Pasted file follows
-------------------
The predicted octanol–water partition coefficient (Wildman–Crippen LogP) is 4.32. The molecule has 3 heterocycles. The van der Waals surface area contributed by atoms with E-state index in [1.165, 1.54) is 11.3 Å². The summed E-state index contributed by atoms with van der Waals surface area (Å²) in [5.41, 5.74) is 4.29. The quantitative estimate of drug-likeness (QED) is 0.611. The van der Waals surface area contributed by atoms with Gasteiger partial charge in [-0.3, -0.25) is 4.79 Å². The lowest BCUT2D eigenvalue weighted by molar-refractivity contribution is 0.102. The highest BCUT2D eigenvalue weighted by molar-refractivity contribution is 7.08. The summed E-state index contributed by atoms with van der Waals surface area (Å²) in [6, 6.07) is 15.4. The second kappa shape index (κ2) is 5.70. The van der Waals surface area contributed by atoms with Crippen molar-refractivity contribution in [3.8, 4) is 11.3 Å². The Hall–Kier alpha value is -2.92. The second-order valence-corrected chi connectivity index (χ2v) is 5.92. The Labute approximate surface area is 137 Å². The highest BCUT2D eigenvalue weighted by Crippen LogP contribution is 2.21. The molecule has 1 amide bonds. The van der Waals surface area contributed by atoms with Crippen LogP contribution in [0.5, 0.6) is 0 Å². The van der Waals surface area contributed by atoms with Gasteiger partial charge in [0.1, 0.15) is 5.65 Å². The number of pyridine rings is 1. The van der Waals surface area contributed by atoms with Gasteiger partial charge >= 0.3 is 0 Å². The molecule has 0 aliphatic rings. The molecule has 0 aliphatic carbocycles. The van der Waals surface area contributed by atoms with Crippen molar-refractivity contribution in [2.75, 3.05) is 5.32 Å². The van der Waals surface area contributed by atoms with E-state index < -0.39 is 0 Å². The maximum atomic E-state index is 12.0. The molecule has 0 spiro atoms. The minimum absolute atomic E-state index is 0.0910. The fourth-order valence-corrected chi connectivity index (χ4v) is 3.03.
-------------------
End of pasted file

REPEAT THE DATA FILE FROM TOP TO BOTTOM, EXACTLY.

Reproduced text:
The predicted octanol–water partition coefficient (Wildman–Crippen LogP) is 4.32. The molecule has 3 heterocycles. The van der Waals surface area contributed by atoms with E-state index in [1.165, 1.54) is 11.3 Å². The summed E-state index contributed by atoms with van der Waals surface area (Å²) in [5.41, 5.74) is 4.29. The quantitative estimate of drug-likeness (QED) is 0.611. The van der Waals surface area contributed by atoms with Gasteiger partial charge in [-0.3, -0.25) is 4.79 Å². The lowest BCUT2D eigenvalue weighted by molar-refractivity contribution is 0.102. The highest BCUT2D eigenvalue weighted by molar-refractivity contribution is 7.08. The summed E-state index contributed by atoms with van der Waals surface area (Å²) in [6, 6.07) is 15.4. The second kappa shape index (κ2) is 5.70. The van der Waals surface area contributed by atoms with Crippen molar-refractivity contribution in [3.8, 4) is 11.3 Å². The Hall–Kier alpha value is -2.92. The second-order valence-corrected chi connectivity index (χ2v) is 5.92. The Labute approximate surface area is 137 Å². The highest BCUT2D eigenvalue weighted by Crippen LogP contribution is 2.21. The molecule has 1 amide bonds. The van der Waals surface area contributed by atoms with Crippen LogP contribution in [0.5, 0.6) is 0 Å². The van der Waals surface area contributed by atoms with Gasteiger partial charge in [0.1, 0.15) is 5.65 Å². The number of pyridine rings is 1. The van der Waals surface area contributed by atoms with Gasteiger partial charge >= 0.3 is 0 Å². The molecule has 0 aliphatic rings. The molecule has 0 aliphatic carbocycles. The van der Waals surface area contributed by atoms with Crippen molar-refractivity contribution in [2.75, 3.05) is 5.32 Å². The van der Waals surface area contributed by atoms with E-state index < -0.39 is 0 Å². The maximum atomic E-state index is 12.0. The molecule has 0 spiro atoms. The minimum absolute atomic E-state index is 0.0910. The fourth-order valence-corrected chi connectivity index (χ4v) is 3.03.